Robot dressing a person

Robot Jeeves learns to dress people by touch

Image credit: Georgia Tech

Researchers based at the Georgia Institute of Technology have created an assistance robot capable of dressing people in a hospital gown without the use of computer vision.

Already, more than one million Americans require daily assistance to dress themselves due to injury, disease or complications with advanced age. This number is likely to increase as the population ages. At present, these people rely on friends, relatives and social workers to help them dress. The assistance of robots in dressing people could allow these people greater independence, although putting on clothing requires great dexterity that humans often take for granted.

To experiment with the abilities of robots to assist with dressing, a team of researchers at Georgia Institute of Technology set out to create a robot - the PR2 - capable of helping patients into hospital gowns.

Rather than pre-programming the robot to perform the task, the researchers used a machine-learning approach; feeding a neural network 11,000 simulated examples of putting a gown onto a person’s arms. Instead of working by sight – which would require the use of cameras and image recognition – the robot works by force, detecting the forces it experiences as it pulls the gown over a person’s hand, elbow and onto their shoulder to rest.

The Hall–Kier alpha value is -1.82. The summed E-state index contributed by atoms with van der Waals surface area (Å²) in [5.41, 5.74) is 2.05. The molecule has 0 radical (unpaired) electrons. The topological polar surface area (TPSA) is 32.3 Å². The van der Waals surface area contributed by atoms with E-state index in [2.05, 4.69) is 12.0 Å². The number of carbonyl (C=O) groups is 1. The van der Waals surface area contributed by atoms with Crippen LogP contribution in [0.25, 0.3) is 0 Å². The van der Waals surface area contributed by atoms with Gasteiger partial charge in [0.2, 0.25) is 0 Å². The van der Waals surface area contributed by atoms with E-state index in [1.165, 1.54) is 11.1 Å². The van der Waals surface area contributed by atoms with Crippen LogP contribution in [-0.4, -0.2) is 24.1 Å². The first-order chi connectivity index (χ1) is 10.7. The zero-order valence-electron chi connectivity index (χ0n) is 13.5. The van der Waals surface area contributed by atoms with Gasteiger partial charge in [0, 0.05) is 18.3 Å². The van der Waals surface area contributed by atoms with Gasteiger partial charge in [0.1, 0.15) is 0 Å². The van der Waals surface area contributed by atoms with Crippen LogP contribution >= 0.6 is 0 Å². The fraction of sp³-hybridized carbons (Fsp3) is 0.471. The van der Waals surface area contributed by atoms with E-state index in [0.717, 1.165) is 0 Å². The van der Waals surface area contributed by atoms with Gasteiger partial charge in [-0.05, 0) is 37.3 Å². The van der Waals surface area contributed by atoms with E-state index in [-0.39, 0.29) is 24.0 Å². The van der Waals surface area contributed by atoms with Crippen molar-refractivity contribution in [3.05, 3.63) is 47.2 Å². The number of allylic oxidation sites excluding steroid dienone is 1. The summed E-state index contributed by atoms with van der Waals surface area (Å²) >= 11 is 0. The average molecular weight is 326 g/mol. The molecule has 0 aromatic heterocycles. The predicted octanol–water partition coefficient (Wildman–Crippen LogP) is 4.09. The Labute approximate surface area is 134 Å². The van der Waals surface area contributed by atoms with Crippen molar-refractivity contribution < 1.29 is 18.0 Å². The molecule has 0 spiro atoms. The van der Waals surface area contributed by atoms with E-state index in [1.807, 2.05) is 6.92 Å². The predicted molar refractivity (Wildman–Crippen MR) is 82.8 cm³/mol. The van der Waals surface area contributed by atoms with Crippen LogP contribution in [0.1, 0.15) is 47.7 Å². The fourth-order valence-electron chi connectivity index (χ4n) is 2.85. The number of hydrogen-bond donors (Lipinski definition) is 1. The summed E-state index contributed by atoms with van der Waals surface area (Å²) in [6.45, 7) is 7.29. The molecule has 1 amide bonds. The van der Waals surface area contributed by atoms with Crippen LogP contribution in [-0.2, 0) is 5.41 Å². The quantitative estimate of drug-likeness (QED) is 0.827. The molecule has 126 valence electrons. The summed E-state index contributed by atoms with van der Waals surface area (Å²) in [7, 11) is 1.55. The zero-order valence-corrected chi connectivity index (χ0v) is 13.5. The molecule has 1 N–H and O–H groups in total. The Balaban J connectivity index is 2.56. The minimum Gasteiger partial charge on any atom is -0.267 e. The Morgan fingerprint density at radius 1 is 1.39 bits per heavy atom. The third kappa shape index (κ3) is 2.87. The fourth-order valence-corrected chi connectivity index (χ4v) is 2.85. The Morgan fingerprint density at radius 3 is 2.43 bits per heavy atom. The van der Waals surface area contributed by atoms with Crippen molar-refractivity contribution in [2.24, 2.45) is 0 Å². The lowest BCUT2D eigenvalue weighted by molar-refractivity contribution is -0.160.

“People learn new skills using trial and error. We gave the PR2 the same opportunity,” said Zackory Erickson, the PhD student who led the project.

“Doing thousands of trials on a human would have been dangerous, let alone impossibly tedious. But in just one day, using simulations, the robot learned what a person may physically feel while getting dressed.”

After a day of analysis, the robot was capable of putting the gown on a person at least some of the time, replicating the process studied through the thousands of examples. It also learned to predict what would happen – sliding, tightening or other consequences – when the gown was manipulated in different ways. The PR2 was able to use this knowledge to dress a person.

“The key is that the robot is always thinking ahead,” said Professor Charlie Kemp, an associate professor in the department of biomedical engineering at Georgia Tech and Emory University. “It asks itself, ‘If I pull the gown this way, will it cause more or less force on the person’s arm? What would happen if I go that way instead?’”

While some attempts were perfect – dressing a sitting person smoothly and comfortably within 10 seconds – others used excessive and dangerous force when the clothing caught on the hand or elbow. The robot performed best when given more time to predict the consequences of different actions and plan its strategy.

At present, the robot is only capable of putting a gown on a single arm. Hospital gowns are loose, simple items of clothing which require minimal manipulation. Fully dressing a person - which could require the manipulation of laces, buttons and fitted clothing - is, according to the team, still many steps away.

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